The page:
Story by Cassi McCarrick, Communications Volunteer
The Central Florida Red Cross recently welcomed our counterparts from the U.S. Virgin Islands to our regional family -- creating the American Red Cross of Central Florida and the U.S. Virgin Islands. The new service area for the combined team includes 19 Florida counties and the Virgin Islands territory comprised of three large islands – St. Croix, St. Thomas and St. John, as well as the smaller Water Island.
Across the islands, the Red Cross has four staff members serving the territory from two offices:
* John Duck, Executive Director, USVI team member since 2017
* Lily Alvarez, Disaster Program Manager, St. Croix, team member since 2014
* Patricia Swan, Disaster Program Manager, St. Thomas, team member since 2018
* Marcia Smith, Volunteer Specialist, team member since 2017
We asked each of them about their history with the Red Cross and what it’s like to work on the islands.
“The Red Cross aligns with my values,” said John, a Red Crosser of 16 years who joined the USVI team on September 3, 2017, just days before Hurricane Irma hit the territory as a Category 5, quickly followed by Hurricane Maria (also a Cat 5). “It’s been a long journey from 2017 to today, but through it all, the Red Cross has been here, supporting our Virgin Islands community.”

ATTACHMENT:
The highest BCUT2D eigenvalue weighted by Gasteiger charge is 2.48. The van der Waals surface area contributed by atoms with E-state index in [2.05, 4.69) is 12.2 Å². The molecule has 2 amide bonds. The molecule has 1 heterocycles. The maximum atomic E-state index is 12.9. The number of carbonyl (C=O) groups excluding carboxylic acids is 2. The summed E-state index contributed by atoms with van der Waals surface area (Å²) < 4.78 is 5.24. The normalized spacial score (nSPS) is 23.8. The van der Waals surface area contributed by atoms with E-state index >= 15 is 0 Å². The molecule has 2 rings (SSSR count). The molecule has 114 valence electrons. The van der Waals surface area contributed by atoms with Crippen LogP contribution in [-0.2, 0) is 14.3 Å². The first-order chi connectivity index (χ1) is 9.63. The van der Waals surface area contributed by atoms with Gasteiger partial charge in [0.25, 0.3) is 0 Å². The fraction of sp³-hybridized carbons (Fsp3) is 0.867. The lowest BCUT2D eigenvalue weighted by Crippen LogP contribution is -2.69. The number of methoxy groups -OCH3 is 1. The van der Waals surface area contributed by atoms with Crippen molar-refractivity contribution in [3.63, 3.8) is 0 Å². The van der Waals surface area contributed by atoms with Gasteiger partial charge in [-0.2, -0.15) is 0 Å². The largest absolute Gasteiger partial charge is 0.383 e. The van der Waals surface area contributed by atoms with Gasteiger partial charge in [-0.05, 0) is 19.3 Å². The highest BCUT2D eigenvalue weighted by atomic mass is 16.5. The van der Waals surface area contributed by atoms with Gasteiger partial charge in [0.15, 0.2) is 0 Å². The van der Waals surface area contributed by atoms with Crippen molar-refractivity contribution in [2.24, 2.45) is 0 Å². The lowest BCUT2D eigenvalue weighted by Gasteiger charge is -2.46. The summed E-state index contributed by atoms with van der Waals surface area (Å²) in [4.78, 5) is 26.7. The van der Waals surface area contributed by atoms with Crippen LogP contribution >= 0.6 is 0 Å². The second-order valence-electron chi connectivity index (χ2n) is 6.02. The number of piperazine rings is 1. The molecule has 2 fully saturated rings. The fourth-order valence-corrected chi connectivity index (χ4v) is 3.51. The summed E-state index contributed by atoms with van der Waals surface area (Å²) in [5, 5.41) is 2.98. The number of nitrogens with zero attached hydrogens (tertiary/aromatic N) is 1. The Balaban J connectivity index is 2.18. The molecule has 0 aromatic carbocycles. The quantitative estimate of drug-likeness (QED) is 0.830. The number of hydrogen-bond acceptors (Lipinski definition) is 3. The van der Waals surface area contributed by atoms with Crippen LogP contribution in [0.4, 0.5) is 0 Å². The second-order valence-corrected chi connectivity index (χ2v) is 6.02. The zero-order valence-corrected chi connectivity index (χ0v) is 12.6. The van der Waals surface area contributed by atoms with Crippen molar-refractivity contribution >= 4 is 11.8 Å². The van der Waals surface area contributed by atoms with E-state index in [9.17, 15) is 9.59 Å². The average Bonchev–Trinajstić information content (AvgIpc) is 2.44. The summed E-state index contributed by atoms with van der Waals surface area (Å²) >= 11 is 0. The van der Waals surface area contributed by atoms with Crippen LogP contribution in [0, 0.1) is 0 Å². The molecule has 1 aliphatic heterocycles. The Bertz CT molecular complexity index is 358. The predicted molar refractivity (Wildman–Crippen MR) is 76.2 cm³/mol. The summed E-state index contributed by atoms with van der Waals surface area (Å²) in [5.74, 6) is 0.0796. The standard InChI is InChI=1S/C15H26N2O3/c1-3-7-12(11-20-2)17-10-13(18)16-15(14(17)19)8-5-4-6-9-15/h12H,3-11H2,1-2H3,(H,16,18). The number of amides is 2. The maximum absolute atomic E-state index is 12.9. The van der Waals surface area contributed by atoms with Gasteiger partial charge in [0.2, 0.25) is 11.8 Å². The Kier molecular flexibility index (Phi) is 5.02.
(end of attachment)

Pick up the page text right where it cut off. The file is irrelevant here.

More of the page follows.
The USVI team has worked hard since the back-to-back storms to build capacity to respond to disasters large and small. Today, there are about 180 volunteers among the islands.
“It’s a very tight knit and close community here, everyone jumps in where they can,” Marcia explains, a retired New York teacher of 28 years who started as a volunteer. “A lot of people want to help when disaster strikes.”
The team has also learned a lot and made great strides since Hurricanes Irma and Maria.
“We’ve made a lot of positive changes since 2017,” adds Lily, who has dedicated 35 years to non-profit work. “ARCVI has increased warehouse capacity to hold additional emergency supplies in both St. Thomas and St. Croix rather than have to wait for ports to open and receive supplies for community assistance soon after a disaster. We also have a closer relationship with local agencies to support shelters and clients.”
Red Cross workers understand that every disaster is different – and responding to disasters on islands is different.
“There isn’t a bridge connecting the islands, so moving large quantities of items has be dependent of ferry or boat, which can cause a delay,” explains Patricia who also started as a volunteer. “Geography can also make it a little more difficult to maneuver, but we make it happen when we need to.”
John agreed, “It can be a process, but we get the job done to accomplish the mission and serve our island community.”